In many cases, when dogs have flakey, itchy, or irritated skin, the problem is yeast dermatitis. Today, our Novato vets talk about yeast dermatitis in dogs, including what causes it, how you can recognize it, and how it can be treated.
Dog Yeast Infections
When there is an abnormal overproduction of the yeast that is normally found on your dog's skin, your pup can get a yeast infection in their ears or on their skin. Yeast is a natural spore-producing fungus on a canine's body that doesn't usually result in illness unless there is too much of it.
Yeast infections (also referred to as Malassezia dermatitis or Yeast Dermatitis) normally occur in a dog's ears, in the fold of their skin, or between their paw pads. This condition can cause irritation, itchy skin, and redness of the affected area on your dog's skin. If yeast infections in a dog's ear are left too long without treatment it could also cause deafness.
What Does Yeast Dermatitis Look Like On a Dog?
There are a handful of signs and symptoms that could indicate your dog has yeast dermatitis or a yeast ear infection including:
- Musty odor
- Change in skin texture (elephant skin)
- Skin redness
- Hair loss
- Flaky or scaly skin
- The appearance of darkly pigmented skin
- Sores on the skin
- Hearing loss (ear yeast infection)
- Head tilting and shaking (ear yeast infection)
An odor, as well as swelling and redness of the infected area, are usually the first symptoms a dog will develop when they have a yeast infection. However, these symptoms can progress to other symptoms such as pain and warmth. If you see your pooch exhibiting any signs of a yeast infection contact your vet as quickly as possible to book an appointment, so your pup can be examined and treated.
The Causes of Yeast Dermatitis & Ear Infections in Dogs
Yeast and other bacteria and fungi naturally occur on your dog's skin, and usually, they don't cause any problems, unless something causes a change in your dog's skin condition or makes their immune system less effective, which can result in yeast infections. Here are a few of the most common causes of yeast dermatitis and ear infections in dogs:
- Heat and humidity
- Swimming (ear yeast infections)
- Frequent bathing (ear yeast infections)
- Trapped moisture in skin folds, ears, or paw pads
- Foods high in sugar and carbs
- Poor hygiene
- Certain ear drops (ear yeast infection)
- Allergens (smoke, mold, dust, dander, cleaning products, etc.)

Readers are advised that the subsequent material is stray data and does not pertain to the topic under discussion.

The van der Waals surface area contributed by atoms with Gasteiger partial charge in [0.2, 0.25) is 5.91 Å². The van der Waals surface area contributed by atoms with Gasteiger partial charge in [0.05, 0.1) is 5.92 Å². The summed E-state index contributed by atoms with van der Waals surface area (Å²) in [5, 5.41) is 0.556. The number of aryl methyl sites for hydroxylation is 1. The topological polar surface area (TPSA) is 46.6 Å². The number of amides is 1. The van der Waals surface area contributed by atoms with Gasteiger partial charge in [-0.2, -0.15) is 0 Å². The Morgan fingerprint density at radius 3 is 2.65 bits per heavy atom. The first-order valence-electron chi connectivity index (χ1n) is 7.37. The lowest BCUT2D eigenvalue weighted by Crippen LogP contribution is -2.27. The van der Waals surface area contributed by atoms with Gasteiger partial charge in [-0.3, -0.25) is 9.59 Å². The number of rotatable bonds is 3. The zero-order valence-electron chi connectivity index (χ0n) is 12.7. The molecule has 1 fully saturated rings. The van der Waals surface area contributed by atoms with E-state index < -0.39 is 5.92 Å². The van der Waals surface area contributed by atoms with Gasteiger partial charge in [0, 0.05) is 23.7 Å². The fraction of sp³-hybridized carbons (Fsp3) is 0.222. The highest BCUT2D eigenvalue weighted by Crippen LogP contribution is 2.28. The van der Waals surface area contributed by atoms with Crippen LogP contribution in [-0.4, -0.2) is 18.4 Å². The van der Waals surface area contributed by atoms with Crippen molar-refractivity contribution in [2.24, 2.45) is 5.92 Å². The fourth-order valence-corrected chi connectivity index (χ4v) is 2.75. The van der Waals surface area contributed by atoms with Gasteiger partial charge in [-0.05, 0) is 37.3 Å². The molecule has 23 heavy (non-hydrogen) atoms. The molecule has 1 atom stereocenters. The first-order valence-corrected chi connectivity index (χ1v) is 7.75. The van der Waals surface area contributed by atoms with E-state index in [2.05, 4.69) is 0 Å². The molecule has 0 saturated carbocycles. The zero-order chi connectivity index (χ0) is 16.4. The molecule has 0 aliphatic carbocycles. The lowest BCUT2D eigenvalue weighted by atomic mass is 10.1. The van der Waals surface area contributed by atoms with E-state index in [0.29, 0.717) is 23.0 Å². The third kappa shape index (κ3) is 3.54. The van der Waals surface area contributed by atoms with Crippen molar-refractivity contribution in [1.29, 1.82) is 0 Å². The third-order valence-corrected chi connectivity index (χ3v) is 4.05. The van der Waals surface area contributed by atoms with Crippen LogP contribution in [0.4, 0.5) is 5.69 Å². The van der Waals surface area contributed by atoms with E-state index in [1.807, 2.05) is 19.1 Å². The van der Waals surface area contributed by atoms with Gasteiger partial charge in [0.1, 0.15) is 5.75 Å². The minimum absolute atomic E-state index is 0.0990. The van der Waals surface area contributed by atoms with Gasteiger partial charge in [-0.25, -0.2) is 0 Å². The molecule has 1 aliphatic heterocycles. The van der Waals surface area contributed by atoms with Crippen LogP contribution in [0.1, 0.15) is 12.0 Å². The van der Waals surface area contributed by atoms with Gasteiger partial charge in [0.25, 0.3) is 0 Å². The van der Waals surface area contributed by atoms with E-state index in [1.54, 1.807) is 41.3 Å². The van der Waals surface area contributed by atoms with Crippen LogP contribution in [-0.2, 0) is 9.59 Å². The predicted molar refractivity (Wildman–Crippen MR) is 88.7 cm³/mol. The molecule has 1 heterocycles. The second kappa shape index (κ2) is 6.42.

- Trapped object in the ear, ear wax, or discharge (ear yeast infections)
- An underactive or overreactive immune system
Treating Yeast Infections in Dogs
The first thing you should do is call your vet if you think you think your dog might have a yeast ear infection or yeast dermatitis because the earlier this condition is addressed the faster your pup will get better. To diagnose your dog's infection your veterinarian will use culturing or cytology. They may also take samples of your pet's hair and skin from around the infection site to conduct additional testing.
When your dog is diagnosed with a yeast infection your vet will prescribe an antifungal medication which may include an ointment to apply to the infected area or a medicated shampoo to relieve symptoms. If your dog's infection is more serious your vet may prescribe oral tables such as ketoconazole, fluconazole, or terbinafine.
If your dog has a yeast infection in its ear that caused deafness your pup might require total ear canal ablation surgery.
Preventing Yeast Dermatitis & Ear Infections in Dogs At-Home
While it's important to have your dog's yeast infections examined by your veterinarian to ensure there aren't any complications or secondary infections, there are several things you can do to keep your dog from getting yeast infections, such as:
- Brushing your dog regularly as part of their regular hygiene routine to clear away dead skin and dirt
- Cleaning your dog's ears of dirt regularly with a clean cloth or cotton ball
- Completely drying your pup after a bath or playing in the water
- Feeding your pooch a healthy diet full of protein and other nutrients
Note: The advice provided in this post is intended for informational purposes and does not constitute medical advice regarding pets. For an accurate diagnosis of your pet's condition, please make an appointment with your vet.